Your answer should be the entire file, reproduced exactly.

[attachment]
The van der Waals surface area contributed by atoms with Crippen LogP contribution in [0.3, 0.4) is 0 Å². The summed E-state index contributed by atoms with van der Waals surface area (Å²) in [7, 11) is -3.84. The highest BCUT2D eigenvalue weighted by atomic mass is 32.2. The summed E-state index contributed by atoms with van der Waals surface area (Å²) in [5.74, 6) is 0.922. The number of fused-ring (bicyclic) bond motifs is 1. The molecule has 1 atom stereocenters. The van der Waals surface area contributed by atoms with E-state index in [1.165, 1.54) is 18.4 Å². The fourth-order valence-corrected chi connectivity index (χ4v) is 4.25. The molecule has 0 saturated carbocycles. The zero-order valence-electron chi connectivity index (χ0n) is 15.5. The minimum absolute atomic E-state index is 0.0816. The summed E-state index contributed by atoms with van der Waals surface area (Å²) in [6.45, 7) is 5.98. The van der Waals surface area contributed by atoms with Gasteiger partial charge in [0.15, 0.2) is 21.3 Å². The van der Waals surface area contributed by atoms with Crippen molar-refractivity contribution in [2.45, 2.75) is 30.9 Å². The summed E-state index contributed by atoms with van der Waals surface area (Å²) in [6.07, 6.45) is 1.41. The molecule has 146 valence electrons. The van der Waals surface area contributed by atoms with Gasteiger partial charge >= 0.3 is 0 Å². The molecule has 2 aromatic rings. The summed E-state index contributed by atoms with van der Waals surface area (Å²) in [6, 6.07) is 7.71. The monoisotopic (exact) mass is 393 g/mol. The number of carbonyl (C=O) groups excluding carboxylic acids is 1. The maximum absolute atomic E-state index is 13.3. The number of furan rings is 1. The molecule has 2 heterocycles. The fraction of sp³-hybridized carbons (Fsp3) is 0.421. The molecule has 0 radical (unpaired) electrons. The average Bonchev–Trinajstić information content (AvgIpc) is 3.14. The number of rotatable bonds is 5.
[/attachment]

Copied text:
The van der Waals surface area contributed by atoms with Crippen LogP contribution in [0.3, 0.4) is 0 Å². The summed E-state index contributed by atoms with van der Waals surface area (Å²) in [7, 11) is -3.84. The highest BCUT2D eigenvalue weighted by atomic mass is 32.2. The summed E-state index contributed by atoms with van der Waals surface area (Å²) in [5.74, 6) is 0.922. The number of fused-ring (bicyclic) bond motifs is 1. The molecule has 1 atom stereocenters. The van der Waals surface area contributed by atoms with E-state index in [1.165, 1.54) is 18.4 Å². The fourth-order valence-corrected chi connectivity index (χ4v) is 4.25. The molecule has 0 saturated carbocycles. The zero-order valence-electron chi connectivity index (χ0n) is 15.5. The minimum absolute atomic E-state index is 0.0816. The summed E-state index contributed by atoms with van der Waals surface area (Å²) in [6.45, 7) is 5.98. The van der Waals surface area contributed by atoms with Gasteiger partial charge in [0.15, 0.2) is 21.3 Å². The van der Waals surface area contributed by atoms with Crippen molar-refractivity contribution in [2.45, 2.75) is 30.9 Å². The summed E-state index contributed by atoms with van der Waals surface area (Å²) in [6.07, 6.45) is 1.41. The molecule has 146 valence electrons. The van der Waals surface area contributed by atoms with Gasteiger partial charge >= 0.3 is 0 Å². The molecule has 2 aromatic rings. The summed E-state index contributed by atoms with van der Waals surface area (Å²) in [6, 6.07) is 7.71. The monoisotopic (exact) mass is 393 g/mol. The number of carbonyl (C=O) groups excluding carboxylic acids is 1. The maximum absolute atomic E-state index is 13.3. The number of furan rings is 1. The molecule has 2 heterocycles. The fraction of sp³-hybridized carbons (Fsp3) is 0.421. The molecule has 0 radical (unpaired) electrons. The average Bonchev–Trinajstić information content (AvgIpc) is 3.14. The number of rotatable bonds is 5.